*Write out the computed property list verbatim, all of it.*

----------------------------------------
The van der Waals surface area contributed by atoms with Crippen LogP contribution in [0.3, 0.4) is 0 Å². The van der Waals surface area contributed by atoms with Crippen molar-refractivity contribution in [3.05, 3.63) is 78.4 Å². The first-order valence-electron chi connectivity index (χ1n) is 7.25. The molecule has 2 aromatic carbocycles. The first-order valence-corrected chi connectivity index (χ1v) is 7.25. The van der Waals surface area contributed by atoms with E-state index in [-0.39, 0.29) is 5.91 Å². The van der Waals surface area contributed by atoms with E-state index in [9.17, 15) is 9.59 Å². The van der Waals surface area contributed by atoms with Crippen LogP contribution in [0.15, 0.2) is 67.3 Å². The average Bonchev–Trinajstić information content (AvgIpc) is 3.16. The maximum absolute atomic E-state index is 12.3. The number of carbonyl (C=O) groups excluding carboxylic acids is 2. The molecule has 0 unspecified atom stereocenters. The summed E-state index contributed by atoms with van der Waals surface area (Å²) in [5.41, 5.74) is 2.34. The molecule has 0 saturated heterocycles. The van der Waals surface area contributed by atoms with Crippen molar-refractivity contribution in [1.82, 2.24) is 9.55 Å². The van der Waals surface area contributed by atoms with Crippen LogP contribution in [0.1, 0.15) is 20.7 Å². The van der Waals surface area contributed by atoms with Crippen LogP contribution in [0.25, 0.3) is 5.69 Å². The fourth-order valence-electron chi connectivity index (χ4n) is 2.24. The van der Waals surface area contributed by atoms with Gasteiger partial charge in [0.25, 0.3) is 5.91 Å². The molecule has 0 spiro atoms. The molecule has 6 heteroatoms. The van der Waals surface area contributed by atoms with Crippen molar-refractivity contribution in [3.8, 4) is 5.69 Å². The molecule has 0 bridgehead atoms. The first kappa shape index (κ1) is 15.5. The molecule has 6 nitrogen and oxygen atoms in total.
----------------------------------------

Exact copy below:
The van der Waals surface area contributed by atoms with Crippen LogP contribution in [0.3, 0.4) is 0 Å². The van der Waals surface area contributed by atoms with Crippen molar-refractivity contribution in [3.05, 3.63) is 78.4 Å². The first-order valence-electron chi connectivity index (χ1n) is 7.25. The molecule has 2 aromatic carbocycles. The first-order valence-corrected chi connectivity index (χ1v) is 7.25. The van der Waals surface area contributed by atoms with E-state index in [-0.39, 0.29) is 5.91 Å². The van der Waals surface area contributed by atoms with E-state index in [9.17, 15) is 9.59 Å². The van der Waals surface area contributed by atoms with Crippen LogP contribution in [0.15, 0.2) is 67.3 Å². The average Bonchev–Trinajstić information content (AvgIpc) is 3.16. The maximum absolute atomic E-state index is 12.3. The number of carbonyl (C=O) groups excluding carboxylic acids is 2. The molecule has 0 unspecified atom stereocenters. The summed E-state index contributed by atoms with van der Waals surface area (Å²) in [5.41, 5.74) is 2.34. The molecule has 0 saturated heterocycles. The van der Waals surface area contributed by atoms with Crippen molar-refractivity contribution in [1.82, 2.24) is 9.55 Å². The van der Waals surface area contributed by atoms with Crippen LogP contribution in [0.1, 0.15) is 20.7 Å². The van der Waals surface area contributed by atoms with Crippen LogP contribution in [0.25, 0.3) is 5.69 Å². The fourth-order valence-electron chi connectivity index (χ4n) is 2.24. The van der Waals surface area contributed by atoms with Gasteiger partial charge in [0.25, 0.3) is 5.91 Å². The molecule has 0 spiro atoms. The molecule has 6 heteroatoms. The van der Waals surface area contributed by atoms with Crippen molar-refractivity contribution in [3.8, 4) is 5.69 Å². The molecule has 0 bridgehead atoms. The first kappa shape index (κ1) is 15.5. The molecule has 6 nitrogen and oxygen atoms in total.